How you can be an advocate
- Watch your language. Don’t use the words victim or sufferer with Alzheimer’s or dementia. These are strong and courageous people dealing with a brain disease.
- Look for opportunities to spend time with people who are living with dementia.
- Don’t worry if you don’t know what to say. Look at the person. If they’re in a wheelchair or chair, bend or kneel so you can have eye contact.
- Try to find a quiet place to talk and listen. Some people are overwhelmed by too much noise.
- Remember to slow down because some people need extra time to answer questions.
- Seek ways to connect through arts and imagination, including music, drawing, cooking, gardening, and flower arranging.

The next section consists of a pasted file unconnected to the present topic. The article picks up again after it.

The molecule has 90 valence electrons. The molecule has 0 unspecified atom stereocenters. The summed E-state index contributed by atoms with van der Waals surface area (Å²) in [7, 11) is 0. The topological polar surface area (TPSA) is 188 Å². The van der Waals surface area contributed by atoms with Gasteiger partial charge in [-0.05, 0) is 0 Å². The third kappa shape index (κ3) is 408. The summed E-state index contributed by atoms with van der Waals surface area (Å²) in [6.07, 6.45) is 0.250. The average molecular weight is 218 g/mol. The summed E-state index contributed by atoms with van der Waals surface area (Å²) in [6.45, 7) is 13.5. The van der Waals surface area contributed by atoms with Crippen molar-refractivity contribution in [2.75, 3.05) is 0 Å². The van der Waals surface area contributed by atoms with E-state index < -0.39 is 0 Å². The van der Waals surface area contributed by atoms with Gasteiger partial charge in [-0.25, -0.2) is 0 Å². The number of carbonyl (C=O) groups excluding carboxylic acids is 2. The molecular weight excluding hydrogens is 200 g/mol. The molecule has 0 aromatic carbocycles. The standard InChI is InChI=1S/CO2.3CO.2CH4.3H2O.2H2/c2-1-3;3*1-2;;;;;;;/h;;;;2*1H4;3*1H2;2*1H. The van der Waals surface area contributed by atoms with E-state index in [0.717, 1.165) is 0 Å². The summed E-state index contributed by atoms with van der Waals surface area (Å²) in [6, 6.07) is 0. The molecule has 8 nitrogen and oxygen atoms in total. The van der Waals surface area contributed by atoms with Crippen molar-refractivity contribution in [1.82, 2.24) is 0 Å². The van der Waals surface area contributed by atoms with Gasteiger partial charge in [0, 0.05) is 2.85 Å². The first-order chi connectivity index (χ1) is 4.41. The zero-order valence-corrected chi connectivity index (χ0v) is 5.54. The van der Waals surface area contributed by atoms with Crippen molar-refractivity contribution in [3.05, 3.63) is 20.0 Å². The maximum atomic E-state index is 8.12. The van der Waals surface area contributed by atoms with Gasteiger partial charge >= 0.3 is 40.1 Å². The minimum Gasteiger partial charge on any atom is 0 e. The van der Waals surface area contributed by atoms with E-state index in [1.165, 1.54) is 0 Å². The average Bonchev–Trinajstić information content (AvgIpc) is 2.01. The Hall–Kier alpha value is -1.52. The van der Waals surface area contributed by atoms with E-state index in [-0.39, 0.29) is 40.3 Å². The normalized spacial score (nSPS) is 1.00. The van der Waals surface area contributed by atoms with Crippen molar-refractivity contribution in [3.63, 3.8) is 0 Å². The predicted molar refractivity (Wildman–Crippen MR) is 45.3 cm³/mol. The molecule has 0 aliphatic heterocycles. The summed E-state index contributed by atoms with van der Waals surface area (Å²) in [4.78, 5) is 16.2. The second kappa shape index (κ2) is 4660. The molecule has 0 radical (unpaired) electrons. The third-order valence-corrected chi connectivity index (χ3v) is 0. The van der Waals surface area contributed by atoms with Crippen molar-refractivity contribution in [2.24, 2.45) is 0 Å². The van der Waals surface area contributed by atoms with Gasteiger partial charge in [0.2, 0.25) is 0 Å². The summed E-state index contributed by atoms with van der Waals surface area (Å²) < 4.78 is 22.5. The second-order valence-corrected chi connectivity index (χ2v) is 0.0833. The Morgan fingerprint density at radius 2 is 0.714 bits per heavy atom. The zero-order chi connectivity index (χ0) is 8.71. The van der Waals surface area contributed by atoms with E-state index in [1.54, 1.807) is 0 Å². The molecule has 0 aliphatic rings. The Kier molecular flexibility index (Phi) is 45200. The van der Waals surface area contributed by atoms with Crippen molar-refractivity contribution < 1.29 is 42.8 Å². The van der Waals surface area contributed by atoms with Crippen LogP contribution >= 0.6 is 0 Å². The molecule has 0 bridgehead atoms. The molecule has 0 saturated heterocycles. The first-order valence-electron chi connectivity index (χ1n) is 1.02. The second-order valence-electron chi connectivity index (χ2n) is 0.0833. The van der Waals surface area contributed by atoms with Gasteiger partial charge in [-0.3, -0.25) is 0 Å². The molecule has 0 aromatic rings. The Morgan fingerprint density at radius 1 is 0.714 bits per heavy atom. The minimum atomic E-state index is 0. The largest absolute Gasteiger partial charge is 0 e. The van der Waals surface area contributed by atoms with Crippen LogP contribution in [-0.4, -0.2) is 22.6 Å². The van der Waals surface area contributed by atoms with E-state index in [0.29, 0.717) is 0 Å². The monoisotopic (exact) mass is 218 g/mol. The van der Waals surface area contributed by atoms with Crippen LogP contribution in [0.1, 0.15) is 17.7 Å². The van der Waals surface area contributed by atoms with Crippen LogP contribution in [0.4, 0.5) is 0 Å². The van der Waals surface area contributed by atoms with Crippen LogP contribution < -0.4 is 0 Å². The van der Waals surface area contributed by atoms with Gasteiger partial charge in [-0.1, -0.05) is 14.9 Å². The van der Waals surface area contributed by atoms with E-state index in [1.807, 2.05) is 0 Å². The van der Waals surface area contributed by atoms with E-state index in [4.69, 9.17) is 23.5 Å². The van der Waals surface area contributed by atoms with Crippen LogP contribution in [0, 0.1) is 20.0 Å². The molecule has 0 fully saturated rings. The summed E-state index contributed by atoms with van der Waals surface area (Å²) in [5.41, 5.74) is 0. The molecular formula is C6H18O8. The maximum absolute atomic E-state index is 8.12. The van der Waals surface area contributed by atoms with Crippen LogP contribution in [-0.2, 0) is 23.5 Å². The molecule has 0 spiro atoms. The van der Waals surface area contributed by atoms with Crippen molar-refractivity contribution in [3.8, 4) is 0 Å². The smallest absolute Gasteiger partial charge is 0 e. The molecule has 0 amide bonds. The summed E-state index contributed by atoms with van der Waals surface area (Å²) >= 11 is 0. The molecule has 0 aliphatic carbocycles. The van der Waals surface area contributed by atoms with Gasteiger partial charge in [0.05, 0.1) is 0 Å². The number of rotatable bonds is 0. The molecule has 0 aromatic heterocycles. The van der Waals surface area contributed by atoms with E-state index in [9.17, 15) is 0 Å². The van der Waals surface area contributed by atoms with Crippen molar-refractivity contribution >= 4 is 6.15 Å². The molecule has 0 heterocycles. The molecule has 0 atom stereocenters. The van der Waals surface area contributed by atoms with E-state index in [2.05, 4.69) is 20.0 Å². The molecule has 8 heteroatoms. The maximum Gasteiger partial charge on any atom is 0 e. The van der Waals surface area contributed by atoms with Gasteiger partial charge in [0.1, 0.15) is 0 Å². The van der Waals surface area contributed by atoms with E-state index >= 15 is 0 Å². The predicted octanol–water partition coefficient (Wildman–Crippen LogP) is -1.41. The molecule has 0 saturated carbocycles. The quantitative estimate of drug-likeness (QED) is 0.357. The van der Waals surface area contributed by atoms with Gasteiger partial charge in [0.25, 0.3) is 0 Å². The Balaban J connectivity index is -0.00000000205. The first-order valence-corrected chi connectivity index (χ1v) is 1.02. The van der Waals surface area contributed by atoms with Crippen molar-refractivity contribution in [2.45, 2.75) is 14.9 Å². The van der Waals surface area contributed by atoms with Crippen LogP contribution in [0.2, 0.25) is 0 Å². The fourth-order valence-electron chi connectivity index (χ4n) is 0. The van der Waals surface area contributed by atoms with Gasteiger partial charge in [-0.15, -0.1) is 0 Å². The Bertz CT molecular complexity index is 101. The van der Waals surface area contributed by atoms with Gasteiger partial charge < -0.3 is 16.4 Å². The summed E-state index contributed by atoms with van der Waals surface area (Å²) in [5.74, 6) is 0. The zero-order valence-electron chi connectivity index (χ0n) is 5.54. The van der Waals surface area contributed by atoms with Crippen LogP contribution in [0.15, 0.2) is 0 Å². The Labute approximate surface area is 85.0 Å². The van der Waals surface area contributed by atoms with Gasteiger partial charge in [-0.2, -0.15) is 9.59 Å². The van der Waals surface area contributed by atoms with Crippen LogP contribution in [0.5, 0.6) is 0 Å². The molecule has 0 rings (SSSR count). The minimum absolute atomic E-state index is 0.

Luck. Kismet. The stars aligning. Those are all valid descriptions of our April 5th event, Creating a Dementia Kansas City.
First, we were lucky to have two great speakers: Emily Kearns, PhD, formerly of Dementia Friendly Massachusetts and Michelle Niedens, from the University of Kansas Alzheimer’s Disease Center.
Then, a lovely splash of kismet when Emily and April Roy, Director of the Plaza Library, were invited to join Gina Kaufmann on KCUR’s Central Standard.
Thanks to Central Standard and lots of grass roots marketing, almost 100 people attended from many different sectors. Our attendees included representatives from The Alzheimer’s Association, The Nelson-Atkins Museum of Art, The Kansas City Symphony, The Renaissance Festival, KC Actors Theatre, The Naka-Kon Anime Convention, the Mayor’s office of Culture and Creative Services, as well as the medical and healthcare communities, senior services providers, the library community, first responders, faith communities, social work consortiums, people who are living with dementia and their friends and care partners, community volunteers, and more.